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Emphasizing the Process over the Product for Long-Term Growth and Success


As parents, it’s natural to focus on grades to measure your child’s success. While grades provide insight into academic performance, they don’t always reflect the actual knowledge and growth that your students experience. Learning, problem-solving, and developing effective strategies are more valuable in the long run. At Untapped Learning, we have many instances where we are more excited to see a student earn a C than an A. For example, we recently had a student earn a C- in a chemistry class and an A in their history class in the same semester during their junior year of high school. For context, history was a relatively easy class for the student, while chemistry was incredibly challenging. They experimented with different study strategies and used the trial-and-error process to determine their learning style and the best use of their brain. As mentors, we are far prouder of this student overcoming this obstacle than by receiving an easy A.

Though seeing your student fail a test or get a low grade can be frustrating, try to avoid simply lecturing them. If the student is already putting in the effort, being scolded for hard work will only disrupt the learning process. They will be less willing to take chances to understand how they best learn. Instead, prioritize the process over the outcome.

Teaching Students the Process

Students and families focusing on the process over the product have much more long-term success. By learning to work through challenges, students gain valuable problem-solving skills that will help them academically and personally. Not only does this build better people, but we see the same conclusions time and time again:

Improve the process, and the grades will follow.Instead of solely disciplining children when they face challenges or setbacks, we recommend that you guide them through the learning process. By asking thoughtful questions, you can encourage them to reflect on their study habits, learning environment, and overall approach to their education. Helpful questions from parents and educators that we have witnessed firsthand include:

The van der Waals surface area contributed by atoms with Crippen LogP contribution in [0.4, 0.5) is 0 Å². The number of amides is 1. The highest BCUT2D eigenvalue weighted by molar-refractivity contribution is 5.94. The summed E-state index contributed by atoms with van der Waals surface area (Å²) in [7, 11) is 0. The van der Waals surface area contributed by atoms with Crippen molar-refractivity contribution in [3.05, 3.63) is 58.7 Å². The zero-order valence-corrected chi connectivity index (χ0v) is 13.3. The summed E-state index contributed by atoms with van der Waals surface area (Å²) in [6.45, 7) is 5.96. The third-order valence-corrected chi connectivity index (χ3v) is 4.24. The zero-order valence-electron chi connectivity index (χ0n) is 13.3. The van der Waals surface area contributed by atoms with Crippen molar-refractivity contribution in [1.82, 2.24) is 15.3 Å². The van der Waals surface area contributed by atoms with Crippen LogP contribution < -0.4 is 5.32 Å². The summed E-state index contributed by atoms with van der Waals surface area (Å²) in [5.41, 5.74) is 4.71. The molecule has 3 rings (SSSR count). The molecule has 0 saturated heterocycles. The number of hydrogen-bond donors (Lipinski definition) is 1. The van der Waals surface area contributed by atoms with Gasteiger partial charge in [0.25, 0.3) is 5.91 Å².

• What did you do to study for your last assessment?
  • What environment did you study in for your test?
  • Have you considered studying in a group or seeking teacher-led study sessions?
  • I see that you got 50% of these questions correct. What specific actions did you take to learn this material?
  • Did you space out your study sessions over multiple days or cram all at once?

By asking variations of these questions, you can help your student identify their strengths and weaknesses in the learning process. This reflection allows them to understand their learning style better and adapt their strategies accordingly. When discussing academic challenges with your children, avoid using general statements like “work harder,” “you will do better next time,” or even “maybe math just isn’t your thing.” Often, those phrases are ineffective at creating change. Instead, focus on using open-ended questions to find practical ways to help your child improve, such as:

  • How can we change your studying habits so that you can get the grade you want next time?
  • How often do you need to attend math office hours to understand the material better?
  • What steps can we take to help you feel successful in this class?
  • How can you improve your relationship with your teacher to improve your learning experience?

Reframing the conversation and focusing on actionable steps will empower your children to take ownership of their learning journey.

A Real-Life Example:

Consider the story of Miley, an 8th-grade student struggling with math. After her 2nd failed test, her parents organized a meeting with her math teacher to discuss ways that she could improve her scores. The math teacher suggested the following strategies:

  1. Attend morning study sessions two days a week
  2. Do ten minutes of online math per day
  3. Find a math homework partner
  4. Spend five minutes every night reviewing the notes taken in class that day

Surprised at the simplicity of the recommendations, Miley and her parents agreed to follow these steps. While Miley faced setbacks, she persevered and eventually began passing her assignments, finishing the semester with a B- in the class. Through this experience, no one obsessed over the result. Instead, Miley embraced the process and, in turn, learned discipline, how to ask for help, and that small actions over time can lead to big results. Regardless of her future path, these lessons are invaluable.

For More:

Grades vs Learning

Include Students in the Learning Process

Teaching and learning process to enhance teaching effectiveness

Focusing on grades is a Barrier to Learning

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